EXERCISE: Brainstorming about your icons

1)    What types of mental pictures/icons/graphic designs come to mind when you think about your business name and brand? Don’t be afraid to go looking for pictures to help you figure out exactly how you feel about these things.

2)    What message does each of these pictures send to those looking at them? How do you think they are viewed?

3)    How do your images fit with your brand?

EXERCISE: Brainstorming – the whole logo package

1)    Does this make you think of your business? What does and what doesn’t (specifically)?

2)    What does your graphic design say about your product?

3)    What do other people think about this design? Are you still proud of it when they don’t care for it?

4)    Is your logo professional looking or does it look like you did it alone as a first timer?

Here’s a tip! You’re not necessarily going to be locked onto a logo immediately. You may have to go through a few versions before you find the one that you love. Take some time and take a break when you’ve been looking at logos for a while though, sometimes if you’ve seen too many it’s hard to keep an objective point of view.
Come back after some time and see if you feel differently.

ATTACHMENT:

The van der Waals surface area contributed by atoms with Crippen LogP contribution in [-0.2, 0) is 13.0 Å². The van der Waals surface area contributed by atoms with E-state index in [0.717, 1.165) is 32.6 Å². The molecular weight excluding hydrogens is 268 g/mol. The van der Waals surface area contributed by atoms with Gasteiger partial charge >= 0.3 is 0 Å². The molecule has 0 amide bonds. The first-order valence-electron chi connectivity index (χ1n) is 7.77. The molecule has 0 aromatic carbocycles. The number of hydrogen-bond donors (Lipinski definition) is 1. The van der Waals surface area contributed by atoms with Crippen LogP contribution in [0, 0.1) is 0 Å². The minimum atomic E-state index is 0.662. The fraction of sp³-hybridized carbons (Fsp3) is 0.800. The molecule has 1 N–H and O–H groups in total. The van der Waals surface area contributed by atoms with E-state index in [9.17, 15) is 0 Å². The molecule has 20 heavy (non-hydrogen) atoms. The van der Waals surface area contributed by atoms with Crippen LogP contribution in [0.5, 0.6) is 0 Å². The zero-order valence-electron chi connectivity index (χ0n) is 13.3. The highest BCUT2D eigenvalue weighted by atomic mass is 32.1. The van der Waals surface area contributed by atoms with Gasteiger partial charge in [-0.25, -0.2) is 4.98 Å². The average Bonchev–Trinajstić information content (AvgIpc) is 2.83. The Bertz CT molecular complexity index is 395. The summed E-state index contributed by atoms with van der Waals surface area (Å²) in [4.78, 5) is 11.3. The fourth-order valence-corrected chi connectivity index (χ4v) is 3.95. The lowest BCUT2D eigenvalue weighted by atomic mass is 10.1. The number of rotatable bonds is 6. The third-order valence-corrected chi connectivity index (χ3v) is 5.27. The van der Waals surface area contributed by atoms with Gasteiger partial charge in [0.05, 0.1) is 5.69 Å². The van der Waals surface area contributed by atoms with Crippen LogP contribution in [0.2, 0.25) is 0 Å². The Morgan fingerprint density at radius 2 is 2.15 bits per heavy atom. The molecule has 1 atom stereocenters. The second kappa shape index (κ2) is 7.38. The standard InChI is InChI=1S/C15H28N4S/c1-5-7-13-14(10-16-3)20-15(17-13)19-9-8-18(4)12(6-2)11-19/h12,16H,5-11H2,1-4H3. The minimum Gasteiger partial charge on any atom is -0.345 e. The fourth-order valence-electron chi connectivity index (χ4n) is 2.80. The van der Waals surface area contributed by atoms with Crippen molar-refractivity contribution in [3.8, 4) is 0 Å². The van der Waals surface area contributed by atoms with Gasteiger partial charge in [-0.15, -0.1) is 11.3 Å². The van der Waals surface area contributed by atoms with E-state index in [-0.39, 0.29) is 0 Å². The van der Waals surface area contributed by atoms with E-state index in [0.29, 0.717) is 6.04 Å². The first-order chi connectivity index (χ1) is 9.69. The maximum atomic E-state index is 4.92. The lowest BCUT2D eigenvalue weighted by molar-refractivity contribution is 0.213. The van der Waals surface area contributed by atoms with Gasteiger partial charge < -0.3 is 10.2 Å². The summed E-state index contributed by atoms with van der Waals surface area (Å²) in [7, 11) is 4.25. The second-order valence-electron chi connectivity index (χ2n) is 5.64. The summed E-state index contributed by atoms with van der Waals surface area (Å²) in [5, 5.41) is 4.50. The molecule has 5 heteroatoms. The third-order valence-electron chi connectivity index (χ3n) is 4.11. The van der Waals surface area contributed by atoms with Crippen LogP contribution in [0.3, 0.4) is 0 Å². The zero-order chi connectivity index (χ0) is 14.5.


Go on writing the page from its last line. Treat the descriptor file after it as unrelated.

Summary – what do you need to have by this point to approach a graphic designer

  • Your business name
  • Any slogans that will accompany your business name
  • Logo examples
  • Your business idea/product
  • Your brand descriptions
  • Your target audience
  • An idea of your colour, icon, font, and logo ideas
  • A sample layout forming in your head regarding how you will use this logo

Step 5) Your slogan

Slogan, tagline, business mottos, and any other name by which your slogan will operate refer to the line that appears just below the logo that should give a brief summary of the core of your business.

The purposes of the tagline:

  • Acts as a reminder of the thing(s) your business is most committed to
  • Acts as a promise
  • Provides a hook for your target audience to get them interested in you in particular

This is your shot at conveying what is most important to you about your business to people checking your business out. It’s connected to the logo and headings of your webpage. I don’t think I need to tell you how important it is.

Whenever creating a tagline there are several things you need to keep in mind, but here are some of the most important:

  • Make this clear – Don’t keep your passion a secret. Let customers know in one line what they’re getting into when they use your products.
  • Keep in mind that your slogan is not about sales, it’s about branding – You can have entire articles to pitch people on products, you only get their attention on why you’re good at what you do or why you’re doing what you do for a very limited time (when they’re first getting to know you).
  • Your slogan MUST be consistent with all elements of your branding. It is prominent, it is ever present, and it is hard to get away from a bad one.

So take some time and put some thought into a tagline before you declare it.

EXERCISE: Your target audience sheet

1)    Who is your target market? Be detailed. What do they like/dislike, where might you find them, etc?

2)    What are the typical issues your target audience has within your market, and more specifically with products like yours?